Usually, we do zazen facing the wall. Your eyes should be directed at a point on the floor in front of you, about 3-4 ft away. Look at this and relax your eyes, but do not close them. You would fall asleep.
Put your left hand on your right, thumbs together as I demonstrated earlier, and rest your hands in your lap in front of your abdomen.
Breathe in slowly through your nose into the top of your head at the very back, and let the air circulate down your spine. When it has arrived in your stomach, breathe out through your mouth in a straight, long line that stretches forward into eternity. Then repeat the same process again.
Sometimes when doing zazen you get sleepy.’
He shows us a wooden staff about 2 ft long.
‘This is called a kyosaku. Don’t worry, I won’t use it on you. But we sometimes do use it on people. If you want to be hit with the kyosaku, put your hands together in gassho, the prayer pose, and bow your head.’
He invites Yano Sensei to sit and demonstrate. Yano forms gassho with his hands and bows. Shihan runs the kyosaku gently down the side of his neck and pushes his head to the side.
‘If you strike him when his head is upright, you will take his ear off, so I tilt his head to the side and hit him on the shoulder.’ He hits Yano on the shoulder with a high smacking sound. ‘Wow, that made a good sound.’ He sounds satisfied. ‘If it sounds hollow like this, it means it didn’t hurt. Right?’ Yano smiles mysteriously.
‘Of course we don’t use the kyosaku because we enjoy it,’ Shihan clarifies. ‘We use it to make sure people’s posture and attitude remain good throughout their zazen session. After I have hit you, bow thank you and return to your original upright zazen position and the right in.
After we have sat in zazen for ten minutes, I will tell you to rock your body left and right, slowly disentangle your legs, and stand up. We will then do some hokozen, walking zen together. For this, I showed you the right in to use. Gather your hands in this way in front of your solar plexus and keep breathing the way you did before. Walk half a step at a time, quietly lifting the heel of the other foot not stomping, keeping your feet on or very close to the ground. We will then return to our previous spots and sit down again.’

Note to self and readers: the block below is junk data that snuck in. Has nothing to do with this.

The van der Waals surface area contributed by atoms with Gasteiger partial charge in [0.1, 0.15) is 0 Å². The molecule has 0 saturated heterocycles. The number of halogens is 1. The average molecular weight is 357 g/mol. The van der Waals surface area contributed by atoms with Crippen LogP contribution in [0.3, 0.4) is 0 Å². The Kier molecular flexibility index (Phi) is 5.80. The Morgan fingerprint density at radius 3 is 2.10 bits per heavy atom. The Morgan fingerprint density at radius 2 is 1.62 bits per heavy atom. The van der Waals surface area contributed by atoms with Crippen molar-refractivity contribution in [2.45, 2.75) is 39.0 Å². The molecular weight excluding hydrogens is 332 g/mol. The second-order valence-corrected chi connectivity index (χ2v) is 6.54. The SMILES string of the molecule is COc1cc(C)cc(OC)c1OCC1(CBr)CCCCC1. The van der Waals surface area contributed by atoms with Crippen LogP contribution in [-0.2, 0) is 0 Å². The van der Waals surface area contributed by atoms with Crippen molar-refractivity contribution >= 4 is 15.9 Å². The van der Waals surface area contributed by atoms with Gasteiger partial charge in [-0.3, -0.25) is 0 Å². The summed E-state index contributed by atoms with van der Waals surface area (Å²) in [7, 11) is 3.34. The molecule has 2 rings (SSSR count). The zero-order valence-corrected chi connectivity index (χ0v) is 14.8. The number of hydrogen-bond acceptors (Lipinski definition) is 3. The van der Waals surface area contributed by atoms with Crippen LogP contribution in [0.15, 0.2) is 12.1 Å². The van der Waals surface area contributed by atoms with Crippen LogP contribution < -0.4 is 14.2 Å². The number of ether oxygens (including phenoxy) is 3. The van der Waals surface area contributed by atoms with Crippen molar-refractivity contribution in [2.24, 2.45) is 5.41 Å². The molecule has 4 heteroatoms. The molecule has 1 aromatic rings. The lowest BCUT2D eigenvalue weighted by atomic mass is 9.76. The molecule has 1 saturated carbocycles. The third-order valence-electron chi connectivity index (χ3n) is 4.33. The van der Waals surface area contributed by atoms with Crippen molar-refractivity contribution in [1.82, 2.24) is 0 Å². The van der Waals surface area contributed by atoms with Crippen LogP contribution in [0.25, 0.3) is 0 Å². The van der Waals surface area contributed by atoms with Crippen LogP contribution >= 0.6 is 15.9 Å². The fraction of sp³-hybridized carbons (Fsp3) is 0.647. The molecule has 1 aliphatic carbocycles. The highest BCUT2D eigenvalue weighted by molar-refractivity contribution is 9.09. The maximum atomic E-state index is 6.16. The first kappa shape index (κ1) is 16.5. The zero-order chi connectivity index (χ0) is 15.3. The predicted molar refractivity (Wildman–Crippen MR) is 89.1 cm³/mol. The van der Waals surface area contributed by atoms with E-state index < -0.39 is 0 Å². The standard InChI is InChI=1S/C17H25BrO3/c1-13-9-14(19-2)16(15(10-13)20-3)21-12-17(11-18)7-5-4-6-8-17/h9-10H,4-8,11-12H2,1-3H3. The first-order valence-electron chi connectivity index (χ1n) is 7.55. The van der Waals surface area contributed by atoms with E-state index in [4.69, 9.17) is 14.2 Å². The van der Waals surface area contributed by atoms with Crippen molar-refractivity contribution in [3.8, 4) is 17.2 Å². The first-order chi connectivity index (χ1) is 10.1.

And as promised, he guides us through a ten minute zazen session followed by a round of hokozen.
Wrapping up the Zazenkai
‘So what were you thinking when you were walking around in hokozen? The guy in front of me is so slow, or The woman in front of me is so fast, or The girl next to me smells of coconut? Not thinking anything is very difficult, so if it didn’t work this time, don’t worry.
I will now accept any questions you may have about today’s lecture.’
A question is asked about whether many mudras are used in Zen. The word mudras causes confusion, so I translate the question to Shihan after a wave of unrest has swept the room. He clarifies that only one in (the Japanese word for ‘mudra’) is used in zazen, and gassho is used when asking to be hit with the kyosaku, and thanking the guide of the meditation for the beating.
Then Shihan suggests to end the official session as the time is up, but offers to accept questions after the lecture. Indeed a line of people gathers quickly in front of him with questions, and he accepts and answers each question kindly and indiscriminately.
Finally, he poses for a picture for David the photographer (
Wrapping up the Seminar
‘Please,’ Shimamoto Shihan says to everybody, ‘feel welcome at my dojo in Japan any time. Think of it as your second home. I would like to thank you from the bottom of my heart for this wonderful weekend.’
Hearts and minds open, heads bow, and hands unite as Shimamoto Shihan’s multi-faceted message reverberates and resonates throughout the hearts, minds, and bodies of everybody present:
Let’s search for this thing I’m looking for together. Let’s pray and promise to try. Let’s always accept gratefully. Let’s seek good form and good attitude. Let’s be ourselves, and respect others. Let’s train hard and give birth to beauty. Let’s dance. Let’s peel potatoes. Let’s play golf. Let’s ask to be hit when we need it, and be grateful when we receive the beating. Let’s just sit and be silent. Let us connect with ourselves, each other, and the world and create harmony.